“It has been a while since I have been shouldering the blame for the general election’s poor results,” Hanyane said, adding that Mofomobe has been instigating his supporters to insult him.
He said the party did not perform well because it didn’t have money to campaign.
He said the BNP did not get its share of the political campaign funding from the Independent Electoral Commission (IEC) because it failed to account for what it received in the 2015 election.
Out of the M175 000 that the BNP was supposed to get from the IEC, it got only M15 000 as campaign funds, Hanyane said.
He also said those in the past BNP national executive committee, of which Mofomobe was a member, did not account for the campaign funding received in 2017.
“As a result, our party failed to secure M111 000.”
Hanyane said because of the financial problems the party used rentals from its BNP Centre to fund the rallies in Maputsoe, Quthing, Mafeteng and Teya-Teyaneng.
He said this was the first time since 1993 that the party could not afford to print campaign regalia.
Hanyane also said the national executive committee is chaotic under Mofomobe’s leadership.
“They accuse other members of sabotage, which shows a lack of cooperation in the party.”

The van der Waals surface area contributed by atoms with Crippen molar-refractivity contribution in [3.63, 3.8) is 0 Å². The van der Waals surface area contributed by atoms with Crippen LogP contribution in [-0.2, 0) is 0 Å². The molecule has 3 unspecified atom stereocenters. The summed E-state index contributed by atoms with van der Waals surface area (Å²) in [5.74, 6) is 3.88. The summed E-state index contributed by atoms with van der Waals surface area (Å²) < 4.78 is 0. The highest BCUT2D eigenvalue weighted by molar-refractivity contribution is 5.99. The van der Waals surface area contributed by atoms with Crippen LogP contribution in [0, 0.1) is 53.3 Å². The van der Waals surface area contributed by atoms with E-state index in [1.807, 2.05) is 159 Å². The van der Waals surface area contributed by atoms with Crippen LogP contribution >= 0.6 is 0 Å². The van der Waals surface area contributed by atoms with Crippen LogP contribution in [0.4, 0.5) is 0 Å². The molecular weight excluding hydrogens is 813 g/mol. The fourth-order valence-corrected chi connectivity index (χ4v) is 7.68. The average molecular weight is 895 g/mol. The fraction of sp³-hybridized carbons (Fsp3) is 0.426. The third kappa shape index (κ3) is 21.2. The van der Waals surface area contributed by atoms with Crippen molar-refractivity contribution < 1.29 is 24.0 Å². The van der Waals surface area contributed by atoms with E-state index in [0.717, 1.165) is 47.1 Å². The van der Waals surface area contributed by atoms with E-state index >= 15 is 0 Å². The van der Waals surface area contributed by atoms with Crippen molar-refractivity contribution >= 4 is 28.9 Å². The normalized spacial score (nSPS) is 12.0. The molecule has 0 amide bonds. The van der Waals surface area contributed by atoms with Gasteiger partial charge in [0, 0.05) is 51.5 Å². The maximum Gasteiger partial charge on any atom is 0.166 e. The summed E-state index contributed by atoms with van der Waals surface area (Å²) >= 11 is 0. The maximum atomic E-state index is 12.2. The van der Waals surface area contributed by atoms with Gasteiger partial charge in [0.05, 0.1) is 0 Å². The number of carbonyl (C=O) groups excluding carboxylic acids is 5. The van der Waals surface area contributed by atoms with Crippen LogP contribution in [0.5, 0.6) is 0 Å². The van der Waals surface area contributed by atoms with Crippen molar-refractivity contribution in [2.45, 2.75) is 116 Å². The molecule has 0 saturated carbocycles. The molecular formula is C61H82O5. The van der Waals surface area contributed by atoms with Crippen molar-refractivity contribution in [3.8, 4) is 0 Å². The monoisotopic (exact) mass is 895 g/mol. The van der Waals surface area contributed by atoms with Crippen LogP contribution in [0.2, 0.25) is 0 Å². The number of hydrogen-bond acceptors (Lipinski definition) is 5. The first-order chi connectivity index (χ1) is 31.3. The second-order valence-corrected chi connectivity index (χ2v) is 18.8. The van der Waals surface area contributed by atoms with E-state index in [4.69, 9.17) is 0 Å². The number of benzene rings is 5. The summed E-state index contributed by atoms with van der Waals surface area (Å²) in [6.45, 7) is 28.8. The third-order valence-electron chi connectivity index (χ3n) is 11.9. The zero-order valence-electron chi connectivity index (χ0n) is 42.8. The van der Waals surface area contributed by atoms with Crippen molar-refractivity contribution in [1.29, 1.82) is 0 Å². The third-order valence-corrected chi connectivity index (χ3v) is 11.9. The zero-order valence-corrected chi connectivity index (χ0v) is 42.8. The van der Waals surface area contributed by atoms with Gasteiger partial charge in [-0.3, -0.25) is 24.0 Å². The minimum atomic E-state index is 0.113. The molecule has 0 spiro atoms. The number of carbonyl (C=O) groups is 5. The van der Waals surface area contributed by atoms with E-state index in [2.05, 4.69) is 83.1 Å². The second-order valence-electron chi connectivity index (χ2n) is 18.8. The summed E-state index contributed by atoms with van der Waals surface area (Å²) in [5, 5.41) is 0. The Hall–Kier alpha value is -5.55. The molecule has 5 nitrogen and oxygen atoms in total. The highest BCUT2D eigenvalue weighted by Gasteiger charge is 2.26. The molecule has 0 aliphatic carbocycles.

Mofomobe, Hanyane added, spent more time mocking other party leaders instead of advancing the BNP’s values and policies.
He said instead of pleading with members of other parties to vote for the BNP, Mofomobe called them “idiots beyond redemption”.
No wonder, Hanyane said, people turned against the party.
He said Mofomobe was not ashamed to use valuable campaign time to mock leaders who own aeroplanes.
“He said their aeroplanes were made of cardboxes, and that was his campaign message,” he said.
He also said the BNP supporters were put off by Mofomobe’s close relations with
Democratic Congress (DC) leader, Mathibeli Mokhothu.
“That issue did not sit well with some party supporters and followers in constituencies,” Hanyane said.
He said Mofomobe angered the chiefs and the church, the party’s traditional pillars.
“The chiefs regarded our party as one of the parties that were fighting them and the church too, those are the pillars of the party.”
He said Mofomobe should “go back and apologise to the chiefs and the church for hurting them”.
“The leadership should also apologise to the members where they did wrong.”
Mofomobe however said Hanyane will face the music for organising a press conference without the national executive committee’s approval.
“The party will meet as soon as possible to take internal measures against the secretary general for doing what he did,” Mofomobe said.
He accused Hanyane of ignoring his orders.
“I told him to go on radio to campaign for the Stadium Area elections but he refused and I ended up going there myself,” Mofomobe said.
He said he will not hate Mokhothu without a valid reason.
“I will not hate him just because people want me to hate him,” he said.